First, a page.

Posts Tagged ‘starting a one-person business’

January 23rd, 2021

5 Tips for Starting a One-Person Business

by Rahimah Sultan







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Included in the abundance of business advice is the fact that you should delegate certain tasks so you can focus on your business rather than work in your business. This is sound advice, unless you happen to be the only person in your business or you’re just starting a business.

Can you run a small business on your own?

You can run a small business on your own, although it requires planning and lots of patience.

Following are 5 Tips for starting a one-person business from some entrepreneurs who have successfully done so. You can use your own plan, although this framework tends to lead to success.

1) Start as a Side Business

It’s going to take time to build your one-person business, and quitting your job will create financial challenges if you don’t have quite a bit of money saved.

For financial security, starting your one-person business on the side is often the way to go. If you develop a client base while working a full-time job over a year or so, you’ll be bringing in money and be set  to grow an already established brand once you take your venture full time.

Starting your business on the side allows you the time and opportunity to see what challenges may occur or whether you should change course and choose another type business.

Starting your business from home on the side affords flexibility to make mistakes and fail without losing your only source of income.

2) Determine the Right Structure for Your Business

The type of clients or audience you want and your branding play a part in structuring your business.

The simplest forms of business available are sole proprietorships which offer a lot of flexibility. You can be an independent contractor, operate a small more traditional business or do freelance work.

Although this seems like a logical choice, you are solely responsible for everything including any potential lawsuits that may occur and any applicable employment taxes.

The usual advice is to form an LLC or incorporate the business. In doing so you, as the owner, are provided with liability protection.

If you’re a one-person business and operate as a sole proprietorship you can change the structure when you become a multi-person organization.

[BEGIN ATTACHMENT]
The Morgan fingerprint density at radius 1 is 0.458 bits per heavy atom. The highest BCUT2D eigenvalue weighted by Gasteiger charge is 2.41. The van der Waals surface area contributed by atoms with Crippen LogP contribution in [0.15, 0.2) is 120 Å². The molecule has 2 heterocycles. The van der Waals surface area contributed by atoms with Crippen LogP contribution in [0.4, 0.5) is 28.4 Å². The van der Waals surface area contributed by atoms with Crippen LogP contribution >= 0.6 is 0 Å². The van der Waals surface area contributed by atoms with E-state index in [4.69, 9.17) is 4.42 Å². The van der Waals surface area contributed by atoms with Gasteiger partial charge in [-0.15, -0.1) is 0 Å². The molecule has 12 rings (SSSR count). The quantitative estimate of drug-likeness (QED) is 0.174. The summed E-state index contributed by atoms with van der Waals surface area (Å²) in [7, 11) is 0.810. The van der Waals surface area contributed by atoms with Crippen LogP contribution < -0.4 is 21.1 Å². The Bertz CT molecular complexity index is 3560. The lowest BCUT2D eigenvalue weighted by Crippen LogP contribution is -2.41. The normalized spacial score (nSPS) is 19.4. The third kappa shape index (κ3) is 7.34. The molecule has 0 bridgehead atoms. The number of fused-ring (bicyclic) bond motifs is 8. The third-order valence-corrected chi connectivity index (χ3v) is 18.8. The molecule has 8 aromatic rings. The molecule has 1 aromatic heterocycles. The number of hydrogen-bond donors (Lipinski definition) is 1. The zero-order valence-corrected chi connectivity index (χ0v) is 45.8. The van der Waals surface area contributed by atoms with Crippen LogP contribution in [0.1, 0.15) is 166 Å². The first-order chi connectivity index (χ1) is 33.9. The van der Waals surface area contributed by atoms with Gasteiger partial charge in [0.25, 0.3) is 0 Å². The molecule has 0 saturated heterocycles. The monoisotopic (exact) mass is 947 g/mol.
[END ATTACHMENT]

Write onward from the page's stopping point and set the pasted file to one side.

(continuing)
Click here for more information on choosing a business structure.

3) Prioritize Tasks

Since you’re the only one working in your business, it’s critical not to procrastinate or waste time.  You need to prioritize your tasks.

Schedule your day and your tasks. You’re going to be pulled in many directions with phone calls and messages and such. You have to decide what needs immediate attention and what can wait.

Organize tasks with both a short- and long-term view. Block out times of the day to work on different tasks and long-term goals and projects. If your working only a few hours a day on your side business, there’s not a lot of time for tedious tasks and checking emails.

Help prioritize your tasks by setting long-term goals.

When working alone it’s easy to get off track and make little progress. Take a long-term goal setting approach, and hold yourself accountable to those goals. You can set long-term goals to accomplish in three-month increments.

Let’s say you’re just organizing a plan of action because you’ve not actually started your side business. Consider how you’ll get the word out about your business. Consider whether you’ll use a blog, social media or both. Then set target dates for having these in place. Set dates for when you want to begin posting to your blog. Decide how often you want to post and when you’ll write your posts. Setting goals helps you stay on track.

Although sticking to the grindstone and getting work done is great, you’ll need some help from other sources. Surround yourself with great people. That can be other small businesses and independent contractors who can provide a variety of services such as website development, graphic design, and video production. Working together and exchanging ideas and being flexible benefits you and your clients.

4) Community Supporters

Running a one-person business can be mentally tiring, so connect with like-minded people and build a community of supporters. Find activities that are not work related to get involved in like joining clubs and joint fitness groups for human interaction to allow time away the day-to-day office drama.

Connect with business peers for advice and to reduce business loneliness. Reach out to local business owners and entrepreneurs. Talk with experienced business people in your area and share advice and viewpoints with them. This builds connections and gives you a group of people to turn to for advice. LinkedIn is an easy way to connect with business people in your area and quickly build a network.

Attend SBA (Small Business Administration) events in your area that interest you and meet others who are experiencing what you’re going through.

As counter-intuitive as it sounds, it’s not wise to run a one-person business alone.

5) Growth Limitations

Your growth limitations are determined by your definition of success. You can grow only so large without a team. If you find the limit that you can get to on your own and are able to maintain, you can certainly sustain that as long as you desire.

If you have no goals of building any level of empire, you might be completely content to stay on your own. But if your definition of success involves anything more than that, you’ll need to start considering having a team.

So, write your business plan, with these five tips for starting a one-person business in mind,  meet with a business advisor to discuss activating your plans, and be patient.


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